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Differential effects of mutations of POPDC proteins on heteromeric interaction and membrane trafficking

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Alexander H. Swan, Roland F.R. Schindler, Marco Savarese, Isabelle Mayer, Susanne Rinné, Felix Bleser, Anne Schänzer, Andreas Hahn, Mario Sabatelli, Francesco Perna, Kathryn Chapman, Mark Pfuhl, Alan C. Spivey, Niels Decher, Bjarne Udd, Giorgio Tasca, Thomas Brand

Original languageEnglish
Article number4
JournalActa Neuropathologica Communications
Issue number1
PublishedDec 2023

Bibliographical note

Funding Information: Expert technical assistance of Mrs. Ursula Herbort-Brand is hereby gratefully acknowledged. We thank Stephen Rothery of the Facility for Imaging by Light Microscopy, Department of Medicine, Imperial College London who is in part funded by the British Heart Foundation (RE/18/4/34215) for his assistance and expertise in obtaining the sample images included in this work. Funding Information: This work was funded by the British Heart Foundation (PG/14/46/30911 and PG/19/13/34247) to TB and the Deutsche Forschungsgemeinschaft (DE1482/9-1) to ND. AHS was funded by an EPSRC/ British Heart Foundation co-funded Imperial Institute of Chemical Biology (ICB) Centre for Doctoral Training (CDT) PhD studentship (EP/S023518/1). The funding bodies had no role in the design of the study and collection, analysis, and interpretation of data and in writing the manuscript. Publisher Copyright: © 2023, The Author(s).

King's Authors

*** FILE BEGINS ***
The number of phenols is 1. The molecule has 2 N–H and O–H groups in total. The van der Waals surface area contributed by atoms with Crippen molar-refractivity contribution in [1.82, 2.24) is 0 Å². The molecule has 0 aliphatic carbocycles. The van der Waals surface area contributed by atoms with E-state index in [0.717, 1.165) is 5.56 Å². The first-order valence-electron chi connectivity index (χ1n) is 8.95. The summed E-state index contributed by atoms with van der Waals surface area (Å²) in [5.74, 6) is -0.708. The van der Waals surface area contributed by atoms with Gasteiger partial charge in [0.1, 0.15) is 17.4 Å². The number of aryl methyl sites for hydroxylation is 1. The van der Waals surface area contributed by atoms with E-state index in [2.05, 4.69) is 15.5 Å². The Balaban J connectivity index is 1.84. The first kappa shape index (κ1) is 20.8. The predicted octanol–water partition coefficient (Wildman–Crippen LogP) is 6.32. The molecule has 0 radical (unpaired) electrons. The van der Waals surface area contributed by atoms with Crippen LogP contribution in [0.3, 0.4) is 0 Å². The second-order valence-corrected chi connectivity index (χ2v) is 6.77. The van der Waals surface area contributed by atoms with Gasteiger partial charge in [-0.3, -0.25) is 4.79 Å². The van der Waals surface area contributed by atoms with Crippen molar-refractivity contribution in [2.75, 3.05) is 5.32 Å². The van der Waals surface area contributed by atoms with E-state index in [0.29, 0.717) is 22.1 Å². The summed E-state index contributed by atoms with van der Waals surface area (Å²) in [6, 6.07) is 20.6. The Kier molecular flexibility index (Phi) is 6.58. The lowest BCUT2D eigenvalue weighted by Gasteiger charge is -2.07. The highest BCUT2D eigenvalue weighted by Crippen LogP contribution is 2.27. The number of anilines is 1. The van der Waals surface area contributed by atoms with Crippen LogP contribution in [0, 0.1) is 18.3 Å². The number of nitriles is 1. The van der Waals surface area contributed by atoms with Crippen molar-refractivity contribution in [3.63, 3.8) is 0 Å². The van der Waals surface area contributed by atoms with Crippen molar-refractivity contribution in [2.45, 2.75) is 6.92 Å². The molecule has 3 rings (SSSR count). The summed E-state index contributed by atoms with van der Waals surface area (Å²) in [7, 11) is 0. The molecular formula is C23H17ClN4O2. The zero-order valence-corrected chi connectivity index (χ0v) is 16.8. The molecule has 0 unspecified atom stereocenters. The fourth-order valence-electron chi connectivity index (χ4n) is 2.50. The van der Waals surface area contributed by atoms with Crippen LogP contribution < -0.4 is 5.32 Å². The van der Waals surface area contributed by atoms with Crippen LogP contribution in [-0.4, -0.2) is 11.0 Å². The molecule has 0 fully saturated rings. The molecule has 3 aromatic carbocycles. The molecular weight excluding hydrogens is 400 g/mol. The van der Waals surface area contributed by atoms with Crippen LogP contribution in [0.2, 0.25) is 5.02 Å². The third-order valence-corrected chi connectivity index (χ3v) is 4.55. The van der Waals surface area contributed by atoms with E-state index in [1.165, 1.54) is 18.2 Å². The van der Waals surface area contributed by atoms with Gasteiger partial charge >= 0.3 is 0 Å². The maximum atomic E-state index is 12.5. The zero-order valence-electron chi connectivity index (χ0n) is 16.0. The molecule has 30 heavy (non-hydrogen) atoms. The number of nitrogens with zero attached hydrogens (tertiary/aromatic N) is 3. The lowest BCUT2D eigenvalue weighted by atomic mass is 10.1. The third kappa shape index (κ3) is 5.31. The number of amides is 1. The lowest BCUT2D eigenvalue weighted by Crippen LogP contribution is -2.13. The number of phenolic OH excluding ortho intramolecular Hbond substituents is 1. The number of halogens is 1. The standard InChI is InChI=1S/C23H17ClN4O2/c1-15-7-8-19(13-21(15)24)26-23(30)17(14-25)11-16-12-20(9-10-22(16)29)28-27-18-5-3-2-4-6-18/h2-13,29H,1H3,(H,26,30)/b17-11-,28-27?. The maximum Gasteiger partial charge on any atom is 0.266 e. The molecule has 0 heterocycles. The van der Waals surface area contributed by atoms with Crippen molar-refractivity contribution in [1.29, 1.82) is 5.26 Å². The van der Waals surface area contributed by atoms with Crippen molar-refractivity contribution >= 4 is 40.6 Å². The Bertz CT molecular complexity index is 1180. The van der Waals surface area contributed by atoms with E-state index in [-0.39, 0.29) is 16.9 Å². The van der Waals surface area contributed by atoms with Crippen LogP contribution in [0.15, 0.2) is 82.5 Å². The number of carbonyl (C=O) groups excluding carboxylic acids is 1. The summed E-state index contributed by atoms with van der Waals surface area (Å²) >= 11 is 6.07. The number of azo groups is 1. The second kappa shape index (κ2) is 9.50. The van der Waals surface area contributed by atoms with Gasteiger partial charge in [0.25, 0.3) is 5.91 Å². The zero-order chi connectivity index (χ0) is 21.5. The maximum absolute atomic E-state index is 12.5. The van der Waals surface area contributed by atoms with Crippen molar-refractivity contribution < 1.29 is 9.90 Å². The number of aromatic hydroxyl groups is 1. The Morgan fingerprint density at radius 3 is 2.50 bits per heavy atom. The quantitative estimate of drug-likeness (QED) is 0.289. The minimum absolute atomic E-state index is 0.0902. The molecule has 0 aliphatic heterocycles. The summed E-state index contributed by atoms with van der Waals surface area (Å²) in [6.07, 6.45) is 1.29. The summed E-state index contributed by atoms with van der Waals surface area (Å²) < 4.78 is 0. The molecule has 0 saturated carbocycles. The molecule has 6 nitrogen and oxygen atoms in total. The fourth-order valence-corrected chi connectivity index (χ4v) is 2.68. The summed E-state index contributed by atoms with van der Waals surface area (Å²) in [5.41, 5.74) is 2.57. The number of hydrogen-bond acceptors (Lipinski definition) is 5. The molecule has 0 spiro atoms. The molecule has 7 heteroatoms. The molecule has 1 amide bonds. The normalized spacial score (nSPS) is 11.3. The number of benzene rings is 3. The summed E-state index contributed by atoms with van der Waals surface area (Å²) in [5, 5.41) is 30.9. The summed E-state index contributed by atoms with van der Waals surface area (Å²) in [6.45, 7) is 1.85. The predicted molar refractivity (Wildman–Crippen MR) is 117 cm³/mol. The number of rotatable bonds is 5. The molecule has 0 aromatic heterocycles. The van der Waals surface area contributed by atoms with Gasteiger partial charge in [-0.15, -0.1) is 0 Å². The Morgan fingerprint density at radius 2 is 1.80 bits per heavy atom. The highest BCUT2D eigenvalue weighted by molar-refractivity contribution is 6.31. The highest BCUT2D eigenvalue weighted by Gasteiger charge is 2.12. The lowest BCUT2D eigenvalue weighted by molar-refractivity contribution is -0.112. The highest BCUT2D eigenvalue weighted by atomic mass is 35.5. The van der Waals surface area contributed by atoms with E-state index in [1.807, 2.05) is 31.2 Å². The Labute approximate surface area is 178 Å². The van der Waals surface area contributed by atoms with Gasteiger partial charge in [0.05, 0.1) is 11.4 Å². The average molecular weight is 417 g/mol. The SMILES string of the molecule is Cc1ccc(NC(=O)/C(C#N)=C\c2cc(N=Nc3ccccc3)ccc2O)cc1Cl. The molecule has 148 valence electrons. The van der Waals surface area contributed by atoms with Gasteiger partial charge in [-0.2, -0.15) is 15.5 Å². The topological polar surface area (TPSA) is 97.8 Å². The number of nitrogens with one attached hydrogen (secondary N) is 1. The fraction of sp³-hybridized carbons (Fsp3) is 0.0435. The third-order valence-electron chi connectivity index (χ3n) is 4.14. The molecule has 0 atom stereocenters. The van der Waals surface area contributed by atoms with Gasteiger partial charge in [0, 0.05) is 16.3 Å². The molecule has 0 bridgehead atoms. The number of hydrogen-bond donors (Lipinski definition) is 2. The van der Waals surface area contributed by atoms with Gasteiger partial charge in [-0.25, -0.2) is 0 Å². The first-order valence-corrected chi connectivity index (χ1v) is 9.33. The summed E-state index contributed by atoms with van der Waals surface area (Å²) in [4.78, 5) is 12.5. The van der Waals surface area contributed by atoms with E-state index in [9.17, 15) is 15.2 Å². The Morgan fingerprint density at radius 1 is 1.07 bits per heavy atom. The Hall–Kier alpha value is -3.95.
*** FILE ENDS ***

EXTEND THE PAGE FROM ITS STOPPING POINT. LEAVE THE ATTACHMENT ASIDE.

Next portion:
The Popeye domain containing (POPDC) genes encode sarcolemma-localized cAMP effector proteins. Mutations in blood vessel epicardial substance (BVES) also known as POPDC1 and POPDC2 have been associated with limb-girdle muscular dystrophy and cardiac arrhythmia. Muscle biopsies of affected patients display impaired membrane trafficking of both POPDC isoforms. Biopsy material of patients carrying mutations in BVES were immunostained with POPDC antibodies. The interaction of POPDC proteins was investigated by co-precipitation, proximity ligation, bioluminescence resonance energy transfer and bimolecular fluorescence complementation. Site-directed mutagenesis was utilised to map the domains involved in protein–protein interaction. Patients carrying a novel homozygous variant, BVES (c.547G > T, p.V183F) displayed only a skeletal muscle pathology and a mild impairment of membrane trafficking of both POPDC isoforms. In contrast, variants such as BVES p.Q153X or POPDC2 p.W188X were associated with a greater impairment of membrane trafficking. Co-transfection analysis in HEK293 cells revealed that POPDC proteins interact with each other through a helix-helix interface located at the C-terminus of the Popeye domain. Site-directed mutagenesis of an array of ultra-conserved hydrophobic residues demonstrated that some of them are required for membrane trafficking of the POPDC1–POPDC2 complex. Mutations in POPDC proteins that cause an impairment in membrane localization affect POPDC complex formation while mutations which leave protein–protein interaction intact likely affect some other essential function of POPDC proteins.

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